- Cybercrime leads to arrests: A man has been arrested for compromising more than a thousand university email accounts and then using that access to further compromise other social media and online accounts. The man allegedly accessed one university’s password reset utility approximately 18,640 different times between October 2015 and September 2016 and successfully changed the passwords for 1,035 unique accounts. An employee of Lex Autolease Limited pleaded guilty to selling the personal information of hundreds of customers to a third party. A 19-year old hacker plead guilty to creating and running the Titanium Stresser booter service, which has been used in more than 1.7 million DDoS attacks worldwide.
SurfWatch Labs collected data on many different companies tied to cybercrime over the past week. Some of those “newly seen” targets, meaning they either appeared in SurfWatch Labs’ data for the first time or else reappeared after being absent for several weeks, are shown in the chart below.
Cyber Risk Trends From the Past Week
Most industry sectors saw a slight decline in their SurfWatch Labs’ cyber risk scores this week. The biggest story of late, naturally, was the U.S. presidential election, and now that it is over, pundits from both sides are reflecting on how their candidates managed to win or lose the race. That examination includes the role that cybersecurity, hacking and data leaks may have played in the outcome.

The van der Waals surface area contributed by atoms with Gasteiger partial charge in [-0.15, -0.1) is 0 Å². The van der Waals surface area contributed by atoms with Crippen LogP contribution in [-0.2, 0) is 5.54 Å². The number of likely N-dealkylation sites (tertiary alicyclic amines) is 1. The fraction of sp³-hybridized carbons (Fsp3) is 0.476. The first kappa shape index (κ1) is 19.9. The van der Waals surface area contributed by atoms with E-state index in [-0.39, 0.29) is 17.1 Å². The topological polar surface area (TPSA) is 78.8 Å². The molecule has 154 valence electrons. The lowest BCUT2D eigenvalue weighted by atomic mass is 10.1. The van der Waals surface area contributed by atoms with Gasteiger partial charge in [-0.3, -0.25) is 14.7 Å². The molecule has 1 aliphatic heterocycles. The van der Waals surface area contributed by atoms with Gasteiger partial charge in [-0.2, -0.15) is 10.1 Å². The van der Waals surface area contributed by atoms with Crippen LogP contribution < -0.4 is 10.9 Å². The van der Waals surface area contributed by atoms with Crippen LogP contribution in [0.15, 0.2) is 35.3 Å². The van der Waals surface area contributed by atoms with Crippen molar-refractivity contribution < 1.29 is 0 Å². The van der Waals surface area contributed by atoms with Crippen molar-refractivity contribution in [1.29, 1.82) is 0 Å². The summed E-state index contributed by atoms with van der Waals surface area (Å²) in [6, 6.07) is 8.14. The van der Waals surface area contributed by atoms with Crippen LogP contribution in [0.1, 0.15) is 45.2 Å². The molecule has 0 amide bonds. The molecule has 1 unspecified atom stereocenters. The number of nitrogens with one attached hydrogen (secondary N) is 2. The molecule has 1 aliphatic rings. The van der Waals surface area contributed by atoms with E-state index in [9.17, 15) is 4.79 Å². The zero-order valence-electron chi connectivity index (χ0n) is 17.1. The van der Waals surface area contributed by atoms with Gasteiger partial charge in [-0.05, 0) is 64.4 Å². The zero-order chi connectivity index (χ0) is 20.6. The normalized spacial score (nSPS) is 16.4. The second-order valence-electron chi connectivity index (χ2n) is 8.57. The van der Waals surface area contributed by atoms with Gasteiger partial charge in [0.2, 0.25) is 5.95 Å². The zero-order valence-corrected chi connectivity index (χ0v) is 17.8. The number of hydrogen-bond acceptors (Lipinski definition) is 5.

In fact, back in August we posed that very question: would 2016 be the first presidential campaign ultimately swung by information obtained in a data breach? The answer remains uncertain. What is certain is that cyber-issues were put front-and-center in a way we have never seen in any other presidential election.
For example, in the days leading up to the election, WikiLeaks published 8,000 more leaked emails from the Democratic National Committee, dubbed #DNCLeak2. That dump came after a previous release of 20,000 emails from the DNC as well as 50,000 emails from Hillary Clinton aide John Podesta. The effect of those stolen emails being steadily leaked — and other cyber-issues such as Clinton’s personal email server — may be impossible to quantify, but they likely contributed in some way to nearly 60 percent of voters who perceived Clinton as a dishonest and untrustworthy candidate.